Next Tesla Model S Contender…Nissan LEAF?
Here’s one more Tesla Model S “competitor” to add to the list of so-called “competitors.”
It’s getting to the point where these comparisons are so ridiculous that it’s obvious that both industry analysts and journalists and searching far and wide in an attempt to find the Tesla Model S competitor that, in actuality, doesn’t exist.
This is likely the worse example yet.
Digital Journal states:
“The electric car could be considered to be the next great frontier in the evolution of the automobile, and there are several different contenders for this title. There are many variants of the electric car, from plug-in hybrids to gas backup electric cars such as the Chevrolet Volt. However, there are only 3 companies that currently have a fully electric plug-in vehicle… there are two contenders that do sell their electric vehicles in larger numbers: Nissan and Tesla.”
Only 3 pure electric vehicles? Hmm…okay, we must be overlooking the dozen or so others that are available today just so that we can compare only the Model S and the LEAF.
Here’s a look at the only 2 contenders, according to Digital Journal:
Contender 1: The Nissan LEAF
The Nissan Leaf is currently the top-selling electric plug-in car in the U.S. with 2507 sales in March 2014. It is the less expensive plug-in electric contender with a government subsidized MSRP of $21,480 US. In many ways, it is your standard modern vehicle with reasonable interior space and all the modern amenities. It has an 80 kW motor and 24 kWh battery. The Leaf can travel
73 miles (117 km)on a single charge and the battery can be recharged in as little as5 hours at home using a charger dedicated for vehicle charging.
There are concerns with the Nissan Leaf for vehicle range and there are rumours that Nissan will be attempting to double the range of the Leaf in order to combat “range anxiety”, a term that indicates that
most people are not comfortable owning a vehicle that can only travel 117 km before needing a 5 hour recharge.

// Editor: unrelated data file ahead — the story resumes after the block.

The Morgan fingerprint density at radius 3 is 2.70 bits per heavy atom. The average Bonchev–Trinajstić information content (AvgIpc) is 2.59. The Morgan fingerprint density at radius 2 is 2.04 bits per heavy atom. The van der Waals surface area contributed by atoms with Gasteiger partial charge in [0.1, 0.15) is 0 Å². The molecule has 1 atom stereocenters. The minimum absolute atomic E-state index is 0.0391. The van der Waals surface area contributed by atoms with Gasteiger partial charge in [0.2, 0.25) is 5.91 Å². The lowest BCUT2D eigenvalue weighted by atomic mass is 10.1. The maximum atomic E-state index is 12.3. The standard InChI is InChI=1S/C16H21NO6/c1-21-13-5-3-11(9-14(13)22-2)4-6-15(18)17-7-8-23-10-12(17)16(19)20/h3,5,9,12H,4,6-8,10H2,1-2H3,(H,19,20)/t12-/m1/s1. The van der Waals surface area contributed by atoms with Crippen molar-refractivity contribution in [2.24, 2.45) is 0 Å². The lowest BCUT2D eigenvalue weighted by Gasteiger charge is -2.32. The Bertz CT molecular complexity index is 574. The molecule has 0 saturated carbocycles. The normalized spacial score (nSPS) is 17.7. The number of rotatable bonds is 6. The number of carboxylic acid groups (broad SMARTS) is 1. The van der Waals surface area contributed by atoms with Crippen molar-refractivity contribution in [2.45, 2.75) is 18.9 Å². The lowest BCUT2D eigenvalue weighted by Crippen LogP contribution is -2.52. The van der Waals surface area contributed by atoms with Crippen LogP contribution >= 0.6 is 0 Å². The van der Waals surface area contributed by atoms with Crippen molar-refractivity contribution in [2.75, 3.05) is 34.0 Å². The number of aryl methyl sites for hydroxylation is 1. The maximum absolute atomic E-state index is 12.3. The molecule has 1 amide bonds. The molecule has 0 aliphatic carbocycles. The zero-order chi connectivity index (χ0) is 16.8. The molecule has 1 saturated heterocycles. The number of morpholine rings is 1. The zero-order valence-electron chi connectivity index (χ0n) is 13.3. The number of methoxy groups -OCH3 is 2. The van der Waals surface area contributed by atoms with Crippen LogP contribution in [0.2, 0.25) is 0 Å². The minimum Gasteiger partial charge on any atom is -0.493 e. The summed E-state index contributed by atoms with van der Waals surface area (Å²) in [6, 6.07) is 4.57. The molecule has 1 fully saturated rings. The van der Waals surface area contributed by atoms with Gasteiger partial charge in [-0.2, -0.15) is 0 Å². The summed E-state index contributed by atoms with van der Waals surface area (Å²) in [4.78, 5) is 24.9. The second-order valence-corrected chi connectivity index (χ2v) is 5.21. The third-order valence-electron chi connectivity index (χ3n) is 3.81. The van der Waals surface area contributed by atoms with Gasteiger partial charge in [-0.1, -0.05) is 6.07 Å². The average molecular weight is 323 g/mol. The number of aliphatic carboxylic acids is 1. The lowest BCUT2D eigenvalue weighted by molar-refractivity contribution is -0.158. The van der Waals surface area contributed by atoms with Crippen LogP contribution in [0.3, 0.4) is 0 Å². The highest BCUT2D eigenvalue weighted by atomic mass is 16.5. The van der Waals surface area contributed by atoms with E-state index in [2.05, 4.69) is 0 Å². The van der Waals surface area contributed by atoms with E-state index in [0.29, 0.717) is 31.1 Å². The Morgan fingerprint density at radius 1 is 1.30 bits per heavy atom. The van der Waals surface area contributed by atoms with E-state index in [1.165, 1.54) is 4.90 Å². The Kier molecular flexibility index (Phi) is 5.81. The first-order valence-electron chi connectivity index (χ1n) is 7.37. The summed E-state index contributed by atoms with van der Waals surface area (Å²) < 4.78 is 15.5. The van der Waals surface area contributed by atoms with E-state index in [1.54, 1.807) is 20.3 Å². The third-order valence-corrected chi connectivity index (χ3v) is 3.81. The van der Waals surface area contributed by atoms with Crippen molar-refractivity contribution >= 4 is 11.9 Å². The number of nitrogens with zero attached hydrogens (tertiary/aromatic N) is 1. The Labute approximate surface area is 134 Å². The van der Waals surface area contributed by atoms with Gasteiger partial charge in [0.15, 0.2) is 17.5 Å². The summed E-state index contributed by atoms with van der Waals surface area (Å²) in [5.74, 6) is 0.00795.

Strikethroughs added to indicate that the statements are false.
Contender 2: Tesla Motors
We’ll save you from the Tesla talk, which is all positive as usual. It’s clear that this comparison is a joke anyways.
Let’s move to the conclusion, which it too is full of odd statements and claims.
Who will win the electric car battle?
As it stands, the range of the Nissan Leaf
confines it to short trips within the city, and is only viable for those who do not need to travel far from home each day. Even with the home charger, you could be waiting a while if your battery is low, and may require a second (gasoline powered) car which would relegate the Leaf to being a neat toy.
The approach of Tesla Motors is most impressive to me. It is logical that the largest current obstacles to electric vehicle ownership are range and “re-fulling time”. For the mass market, production capacity and cost/benefit ratio vs. gasoline powered cars are also considerations. The cost of battery technology and innovation of such technology would go hand-in-hand with these goals.
Don’t even ask what “re-fulling time” is and please don’t even try to explain the last two sentences of the last graph.
When stretching to compare two vehicles that have nothing in common aside from an electric drivetrain, it’s going to get messy. Proof is above.
Once again, the Model S has no true competitor. Until one becomes available, let’s just drop the Model S versus ??? comparos that make no sense.
Source: Digital Journal